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Debating a range of legally binding measures and norms for advancing nuclear disarmament today, speakers in the First Committee (Disarmament and International Security) discussed the future of a fissile material cut‑off treaty and other instruments as building blocks towards a nuclear‑weapon‑free world.
The Chair of the High‑level Fissile Material Cut‑off Treaty Expert Preparatory Group briefed the Committee on the work of the body, which was tasked by the United Nations Secretary‑General to make recommendations on elements of a future non‑discriminatory, multilateral and international and effectively verifiable treaty banning the production of fissile material for nuclear weapons or other nuclear explosive devices.
Negotiating a convention governing fissile material was more relevant now than ever before, said the Chair Heidi Hulan, particularly as the debate on nuclear disarmament had become increasingly polarized. While the Expert Preparatory Group was not a panacea for the current dysfunction in the disarmament machinery, it provided an effective forum to reduce tensions and engage in much needed bridge-building.
Hungary’s delegate said the start of negotiations on a cut‑off treaty was a concrete step towards a world free of nuclear weapons and a significant contribution to the Treaty on the Non‑Proliferation of Nuclear Weapons. Echoing that sentiment, Italy’s speaker said the immediate commencement of negotiations for such a treaty was a key priority.
Other delegates reiterated the continued relevance of cut‑off treaty negotiations. Meanwhile, some stressed that such an instrument would be insufficient unless it covered existing stockpiles of such material.
Pakistan’s representative expressed support for negotiations on a fissile material treaty based on a programme of work through the Conference on Disarmament, objecting to any steps taken outside that process. A vital and indispensable part of the disarmament machinery, it was the sole multilateral negotiating forum, he said, underscoring that initiatives launched outside the Conference on Disarmament ignored the fundamental security considerations that underpinned nuclear disarmament and would not lead to any real change on the ground.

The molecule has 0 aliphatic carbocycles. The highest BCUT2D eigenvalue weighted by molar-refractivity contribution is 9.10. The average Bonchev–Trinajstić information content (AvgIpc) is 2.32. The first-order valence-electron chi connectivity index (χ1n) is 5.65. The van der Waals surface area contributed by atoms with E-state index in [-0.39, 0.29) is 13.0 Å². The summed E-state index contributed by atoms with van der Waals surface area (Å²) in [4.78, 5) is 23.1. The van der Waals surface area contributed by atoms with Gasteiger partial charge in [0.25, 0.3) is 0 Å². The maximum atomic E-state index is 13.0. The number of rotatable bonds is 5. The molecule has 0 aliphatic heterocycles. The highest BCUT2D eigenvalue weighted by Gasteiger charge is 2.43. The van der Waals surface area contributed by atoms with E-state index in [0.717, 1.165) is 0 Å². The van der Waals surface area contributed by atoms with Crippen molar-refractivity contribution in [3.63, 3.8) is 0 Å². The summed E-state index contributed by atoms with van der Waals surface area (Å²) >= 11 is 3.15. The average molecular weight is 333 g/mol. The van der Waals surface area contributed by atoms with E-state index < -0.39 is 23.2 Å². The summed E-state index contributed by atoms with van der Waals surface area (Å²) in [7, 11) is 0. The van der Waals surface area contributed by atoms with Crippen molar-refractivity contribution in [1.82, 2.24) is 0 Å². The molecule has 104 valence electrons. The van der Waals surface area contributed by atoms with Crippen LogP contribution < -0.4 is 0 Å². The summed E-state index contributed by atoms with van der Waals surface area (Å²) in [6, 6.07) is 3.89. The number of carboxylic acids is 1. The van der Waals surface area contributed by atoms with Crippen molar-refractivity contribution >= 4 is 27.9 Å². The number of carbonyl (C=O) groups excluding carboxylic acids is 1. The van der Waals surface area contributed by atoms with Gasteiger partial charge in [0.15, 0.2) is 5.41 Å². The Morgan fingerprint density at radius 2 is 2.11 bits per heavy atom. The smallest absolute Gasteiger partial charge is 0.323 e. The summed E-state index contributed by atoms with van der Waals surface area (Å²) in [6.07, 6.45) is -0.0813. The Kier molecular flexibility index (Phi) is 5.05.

Yet, a number of speakers, including the representatives of Algeria, Indonesia and Spain, highlighted the need for legally binding and universal security assurances for non‑nuclear‑weapon States against the use or threat of use of nuclear weapons by nuclear‑weapon States. The delegate from Bangladesh expressed concern that work on such a legally binding instrument had been held hostage to the overall dynamics in the Conference on Disarmament.
Representing the only voice of a nuclear‑weapon State participating in today’s debate, China’s delegate said his country had proposed a common, integrated, cooperative and sustainable approach to establish global security. Expressing concerns over the recent adoption of the Treaty on the Prohibition of Nuclear Weapons, he said that achieving nuclear disarmament required the international community to maintain security while moving gradually within the existing frameworks.
The Committee also heard the introduction of several draft resolutions, including on a nuclear‑weapon free Southern hemisphere and adjacent areas and on the conclusion of effective international arrangements to assure non‑nuclear weapon States against the use or threat of use of nuclear weapons.
Also participating in the thematic debate were the representatives of Israel, Finland, Brazil, Guatemala, South Africa, Lao People’s Democratic Republic, Iraq, Samoa, Cabo Verde, Netherlands, United Arab Emirates, Venezuela, Portugal, Thailand and New Zealand.
Representatives of the Democratic People’s Republic of Korea and the United States spoke in exercise of the right of reply.
The First Committee will meet again at 10 a.m. on Monday, 16 October, to conclude its thematic debate on nuclear weapons.
The First Committee (Disarmament and International Security) heard a briefing from the Chair of the High‑level Fissile Material Cut‑off Treaty Expert Preparatory Group and continued its thematic debate on nuclear weapons. For background information, see Press Release GA/DIS/3571 of 2 October.
HEIDI HULAN, Chair of the High‑level Fissile Material Cut‑off Treaty Expert Preparatory Group, said the General Assembly resolution leading to its establishment had marked the start of a significant process, one that could be a catalyst in the negotiation of such an instrument. The Expert Preparatory Group had been tasked with considering and making recommendations on elements of a future non‑discriminatory, multilateral and effectively verifiable treaty banning the production of fissile material for nuclear weapons or other nuclear explosive devices.